FIG. 1 shows a drilling installation comprising a drill-string 1 carrying the drilling tool 2 at its lower end. The tool 2 has been shown in its working position at the bottom of the hole 3. The drill-string 1 forms a duct of great length, one end of which is connected to the hole-bottom tool 2 and of which the other end located at the surface is connected to a duct 4 allowing drilling mud to be injected at high pressure and at a constant rate into the inner bore of the drill-string 1. For this purpose, the duct 4 is connected to a pumping installation 5, on which a measuring device 6 makes it possible to determine the pumping pressure accurately. The drilling mud descends in the set of rods, supplies the tool 2 at the bottom of the hole and rises to the surface again via the hole 3 outside the drill-string 1. An appliance 7 for orienting the tool 2 and a telemetry unit 8 are associated with the drill-string 1 above the part where the tool 2 is joined to the drill-string. The pressurized drilling mud is used as a working fluid for the drilling tool 2.

FIG. 2 shows an appliance, such as the orientation device 7 for orienting a drilling tool and an embodiment of an actuation device according to the invention, making it possible to operate remotely the orientation device.

The orientation device 10 comprises a tubular body 11 consisting of five sections 11a, 11b, 11c, 11d and 11e connected between them through tapered portions. The tubular body 11 as a whole is interposed between two parts of the drill-string, preferably in the neighbourhood of the drilling tool as the device 7 shown in FIG. 1.

The upper section 11a of the tubular body is connected to the upper part of the drill-string and the lower section 11e to the lower part of the drill-string which can be constituted by a measuring device or the tool support.

The axis 12 of the tubular body 11 is aligned with the axis of the bore of the drill-string and the central bore of the tubular body communicates with the bore of the drill-string in such a way that the drilling mud can circulated axially through the device 10.

The orientation device in itself which is of the type described in the U.S. Pat. No. 4,286,676 and 4,374,547 comprises a variable angle coupling consisting of a frusto-conical bearing 13 the axis of rotation 14 of which intersects the axis 12 of the drill-string at a point 0 and makes with the axis 12 a non-zero angleα.

The bearing 13 is formed by a frusto-conical element 15 mounted in a frusto-conical bore of the section 11b interposed between the sections 11b and 11c and rigidly connected to the section 11c.

It will be easily understood that, when the element 15 is rotated about its axis 14 the lower sections 11c, 11d and 11e of the tubular body 11 and the lower part of the drill string can be oriented with respect to the axis 12 of the upper part of the drill-string.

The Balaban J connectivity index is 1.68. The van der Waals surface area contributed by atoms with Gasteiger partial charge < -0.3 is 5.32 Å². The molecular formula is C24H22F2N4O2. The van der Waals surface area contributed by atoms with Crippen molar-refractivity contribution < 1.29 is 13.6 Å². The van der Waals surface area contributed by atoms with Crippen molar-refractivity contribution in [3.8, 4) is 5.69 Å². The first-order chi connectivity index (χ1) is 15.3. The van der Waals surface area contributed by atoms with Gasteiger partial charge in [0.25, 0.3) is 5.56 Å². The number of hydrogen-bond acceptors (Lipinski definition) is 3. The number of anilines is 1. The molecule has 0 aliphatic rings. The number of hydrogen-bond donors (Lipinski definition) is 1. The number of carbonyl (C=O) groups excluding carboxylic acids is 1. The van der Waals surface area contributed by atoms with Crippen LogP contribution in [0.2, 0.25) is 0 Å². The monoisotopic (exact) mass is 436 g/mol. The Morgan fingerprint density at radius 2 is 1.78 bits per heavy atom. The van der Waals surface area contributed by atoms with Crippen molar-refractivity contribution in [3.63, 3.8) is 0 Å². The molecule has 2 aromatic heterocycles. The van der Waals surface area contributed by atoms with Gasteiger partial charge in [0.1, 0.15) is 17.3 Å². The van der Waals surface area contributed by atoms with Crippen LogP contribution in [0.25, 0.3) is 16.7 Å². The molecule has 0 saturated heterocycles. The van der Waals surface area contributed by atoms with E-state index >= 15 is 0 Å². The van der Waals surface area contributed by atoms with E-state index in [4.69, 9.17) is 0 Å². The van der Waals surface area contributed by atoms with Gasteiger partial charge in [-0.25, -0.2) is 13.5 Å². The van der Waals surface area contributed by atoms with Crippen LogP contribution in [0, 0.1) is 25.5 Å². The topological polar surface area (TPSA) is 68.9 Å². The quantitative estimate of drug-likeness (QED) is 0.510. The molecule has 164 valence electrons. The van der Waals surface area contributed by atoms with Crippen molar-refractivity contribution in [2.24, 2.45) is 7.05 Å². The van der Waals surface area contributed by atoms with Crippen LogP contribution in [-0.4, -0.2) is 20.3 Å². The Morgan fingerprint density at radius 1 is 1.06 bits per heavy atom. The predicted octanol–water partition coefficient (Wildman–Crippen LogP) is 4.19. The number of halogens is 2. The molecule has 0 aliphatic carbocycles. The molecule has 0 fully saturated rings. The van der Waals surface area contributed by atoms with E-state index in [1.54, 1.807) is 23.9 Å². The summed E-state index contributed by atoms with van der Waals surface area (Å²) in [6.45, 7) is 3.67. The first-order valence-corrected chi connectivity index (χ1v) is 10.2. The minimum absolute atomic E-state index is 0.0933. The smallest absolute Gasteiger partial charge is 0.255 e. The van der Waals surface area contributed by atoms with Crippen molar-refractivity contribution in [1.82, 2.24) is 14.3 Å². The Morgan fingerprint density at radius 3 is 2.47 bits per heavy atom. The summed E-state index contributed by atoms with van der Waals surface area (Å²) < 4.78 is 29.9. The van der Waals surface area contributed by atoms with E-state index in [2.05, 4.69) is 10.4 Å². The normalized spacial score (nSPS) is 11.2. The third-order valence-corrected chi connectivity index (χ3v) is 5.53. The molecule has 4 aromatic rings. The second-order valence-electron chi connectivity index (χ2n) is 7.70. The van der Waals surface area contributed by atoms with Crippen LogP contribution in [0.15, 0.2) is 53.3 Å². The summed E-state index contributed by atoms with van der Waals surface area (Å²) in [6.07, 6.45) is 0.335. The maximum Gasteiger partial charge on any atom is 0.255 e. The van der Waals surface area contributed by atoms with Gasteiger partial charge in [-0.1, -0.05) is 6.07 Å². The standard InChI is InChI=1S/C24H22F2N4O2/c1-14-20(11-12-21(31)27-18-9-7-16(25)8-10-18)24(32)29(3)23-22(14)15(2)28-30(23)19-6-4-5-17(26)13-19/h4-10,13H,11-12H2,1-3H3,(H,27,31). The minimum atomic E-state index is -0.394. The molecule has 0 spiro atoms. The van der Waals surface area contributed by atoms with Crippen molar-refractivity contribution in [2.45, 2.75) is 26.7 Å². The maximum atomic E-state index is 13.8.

The actuation device of the invention that will be now described referring to FIGS. 2 and 3 allows the element 15 to be remote controlled for rotation about its axis of rotation 14. The element 15 comprises a central bore in which is mounted the central body of a tubular piston 16 movable in translation along the axis 14 and in rotation about the same axis.

The tubular piston 16 comprises a first tubular part 17 protruding outside the element 15 into a duct 18 arranged in the section 11b in which the tubular part 17 is guided and mounted slidable and in a sealed manner by way of O-ring gaskets 19.

The duct 18 communicates with a curved duct 20 fixed in the element 11a and communicating itself with the bore of the drill-string.

The tubular piston 16 further comprises a second tubular part 22 connected at the end part of the central body of the piston 16 opposed to the tube 17, by way of a ball and socket joint 23. The second tubular part 22 is mounted in the bore of the section 11d of the body 11 and slidably arranged in a bearing 24 fixed to the section 11d at its lower end.

Helicoidal springs 26 are interposed between a retaining ring 27 and the bearing 24.

A tube 25 is fixed axially in the section 11e of the tubular body 11 and communicates on the one hand with the central bore of the piston 16 and on the other hand with the bore of the lower part of the drill-string.

The end part of the tubular part 22 directed to the tube 25 comprises a profiled throttling portion 30 the internal diameter of which is smaller than the internal diameter of the central duct of the piston 16.

A protruding profiled element of conical shape or needle 31 is arranged axially in the tube 15, facing the profiled portion 30 of the piston 16.

The central body of the piston 16 comprises, as shown in FIGS. 2 and 3 a set of longitudinal grooves 33 arranged one after the other over the periphery of the piston 16 and connected to one another by means of curved matching parts to form a continuous actuating surface. Four actuating fingers are arranged radially in the central body of the element 15 in such a way that they interact with the grooves 33 through their internal end parts.